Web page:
By failing to prepare, you are preparing to fail.
- Ben Franklin
So you’ve decided to add a pet to the family. You’ve determined that adopting is the best way to go. Now what? Shelter? APL? What do you do? First come up with your list of wants vs. needs. Ever walk into a car dealership to buy a car, but have no idea what you want? Manual, stick? SUV or sedan? Nope? Didn’t think so. And bear this in mind: most people put more thought into precisely what they want in a car than what they want in a dog, yet they will swap cars every 5-6 years, whereas a dog will last upwards of 13 years!
Decide if you want to go through a shelter or a city/county kennel.
Shelters are sometimes able to foster their dogs, meaning you would be able to see the dogs in a normal home environment, or at the very least, not terrified and acting contrary to their nature in a kennel. (Let’s face it, those places can be very scary.) Remember, those aren’t other dogs or pack member in those kennels…those are other predators. They don’t know those other dogs, and haven’t bonded with them. Think about how you’d be acting on your first day if you were sent to prison. Yeah.
Understand that dogs currently residing in shelters are only exhibiting a fraction of their true personalities. Just like humans, some dogs adjust to these situations a little easier than others. Things to look for:
- Dogs who come to the front of the cage may be less fearful in general, but again this is a unique situation. If someone were to judge my disposition based solely on watching me drive across the Valley View Bridge, well….let’s just say it wouldn’t be accurate.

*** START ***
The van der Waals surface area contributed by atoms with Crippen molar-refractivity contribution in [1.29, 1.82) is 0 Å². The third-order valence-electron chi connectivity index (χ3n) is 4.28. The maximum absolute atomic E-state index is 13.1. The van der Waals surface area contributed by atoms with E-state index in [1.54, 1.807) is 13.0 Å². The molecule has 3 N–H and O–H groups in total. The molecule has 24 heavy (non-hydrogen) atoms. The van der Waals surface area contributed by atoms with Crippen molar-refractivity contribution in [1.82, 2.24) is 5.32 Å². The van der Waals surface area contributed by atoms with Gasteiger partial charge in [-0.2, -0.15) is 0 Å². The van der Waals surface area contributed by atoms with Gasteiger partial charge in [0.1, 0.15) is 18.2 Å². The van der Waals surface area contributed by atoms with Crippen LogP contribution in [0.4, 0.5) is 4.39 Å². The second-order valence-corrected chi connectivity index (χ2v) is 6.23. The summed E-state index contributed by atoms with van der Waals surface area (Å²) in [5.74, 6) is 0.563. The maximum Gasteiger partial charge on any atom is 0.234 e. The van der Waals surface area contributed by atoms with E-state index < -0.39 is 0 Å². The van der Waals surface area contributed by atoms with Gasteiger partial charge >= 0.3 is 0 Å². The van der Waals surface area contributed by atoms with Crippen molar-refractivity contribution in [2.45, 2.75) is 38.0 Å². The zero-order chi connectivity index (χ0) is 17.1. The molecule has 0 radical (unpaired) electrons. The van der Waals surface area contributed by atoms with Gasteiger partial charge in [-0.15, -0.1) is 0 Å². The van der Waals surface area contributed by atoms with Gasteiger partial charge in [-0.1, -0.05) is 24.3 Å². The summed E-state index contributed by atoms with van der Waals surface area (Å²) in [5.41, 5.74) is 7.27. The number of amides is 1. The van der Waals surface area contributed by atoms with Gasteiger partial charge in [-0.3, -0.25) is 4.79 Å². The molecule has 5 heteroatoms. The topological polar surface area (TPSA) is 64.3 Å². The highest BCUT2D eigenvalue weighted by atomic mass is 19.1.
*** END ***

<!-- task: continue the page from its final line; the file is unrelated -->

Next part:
- Dogs who calmly come up to you in a slightly submissive fashion (ears slightly down, body in a slight letter “S” rather than an ultra-submissive or ultra-hyper fashion. Dogs with wiggle-butts are great (looking at you pitties!).
- Dogs who have been there for a amount of time I consider the “sweet spot”. A dog who just comes into the shelter is going to be traumatized (What is this place? What’s all this noise? Who are these people?!). Let them have an adjustment period of a day or two. After a bit, they’ll know that, while the kennel is scary, it’s not mind-blowingly terrifying anymore. You’re more apt to get a read on their real personality.
- But remember what being in a cage for a while can do to a dog. Dogs who have been there a while can get cabin fever. This is not a natural state for the dogs, but remember, they’ve been isolated and scared for a while now. It takes a toll on the psyche. Yes, these dogs can indeed still make great pets, but be realistic: this will be a forever dog, not the dog you adopt because he’s been there so looooong! Stick to your “shopping list”.
- Ask the employees, but don’t be persuaded into taking a dog. A good kennel worker will indeed get attached to the animals. They can give you great information on which dogs may be best for your situation. Unfortunately, that attachment may cause them to inadvertently try to talk you into a dog. If you’re not “feeling” that dog, move on. Remember, you brought your list of wants and needs. Share it with the workers and let them know you are indeed sticking to the list.
Unfortunately, there is no magical formula for adopting a dog from a kennel. If there were, odds are kennel wouldn’t be needed anymore because every dog would fit into their new home perfectly. Go with your gut. Make a rational decision, not an impulsive one. And then take the necessary steps to make the transition from kennel to home as smooth as possible. Keep them as best friends forever.